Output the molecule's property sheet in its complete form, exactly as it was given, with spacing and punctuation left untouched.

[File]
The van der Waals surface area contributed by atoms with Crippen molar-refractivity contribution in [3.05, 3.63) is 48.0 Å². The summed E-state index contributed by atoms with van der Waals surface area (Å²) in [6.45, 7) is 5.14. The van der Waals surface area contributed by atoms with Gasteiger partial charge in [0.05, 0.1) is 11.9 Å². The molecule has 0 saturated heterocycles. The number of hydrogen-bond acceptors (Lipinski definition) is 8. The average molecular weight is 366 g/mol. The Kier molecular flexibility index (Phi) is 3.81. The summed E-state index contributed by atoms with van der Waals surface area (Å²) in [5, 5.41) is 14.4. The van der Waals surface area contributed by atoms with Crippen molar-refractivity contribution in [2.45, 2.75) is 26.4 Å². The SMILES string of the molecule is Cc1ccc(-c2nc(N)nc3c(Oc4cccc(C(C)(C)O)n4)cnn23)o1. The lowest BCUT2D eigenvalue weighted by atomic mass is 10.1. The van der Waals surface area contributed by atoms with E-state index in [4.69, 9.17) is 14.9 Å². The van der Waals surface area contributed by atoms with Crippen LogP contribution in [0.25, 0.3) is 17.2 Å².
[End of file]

The van der Waals surface area contributed by atoms with Crippen molar-refractivity contribution in [3.05, 3.63) is 48.0 Å². The summed E-state index contributed by atoms with van der Waals surface area (Å²) in [6.45, 7) is 5.14. The van der Waals surface area contributed by atoms with Gasteiger partial charge in [0.05, 0.1) is 11.9 Å². The molecule has 0 saturated heterocycles. The number of hydrogen-bond acceptors (Lipinski definition) is 8. The average molecular weight is 366 g/mol. The Kier molecular flexibility index (Phi) is 3.81. The summed E-state index contributed by atoms with van der Waals surface area (Å²) in [5, 5.41) is 14.4. The van der Waals surface area contributed by atoms with Crippen molar-refractivity contribution in [2.45, 2.75) is 26.4 Å². The SMILES string of the molecule is Cc1ccc(-c2nc(N)nc3c(Oc4cccc(C(C)(C)O)n4)cnn23)o1. The lowest BCUT2D eigenvalue weighted by atomic mass is 10.1. The van der Waals surface area contributed by atoms with E-state index in [4.69, 9.17) is 14.9 Å². The van der Waals surface area contributed by atoms with Crippen LogP contribution in [0.25, 0.3) is 17.2 Å².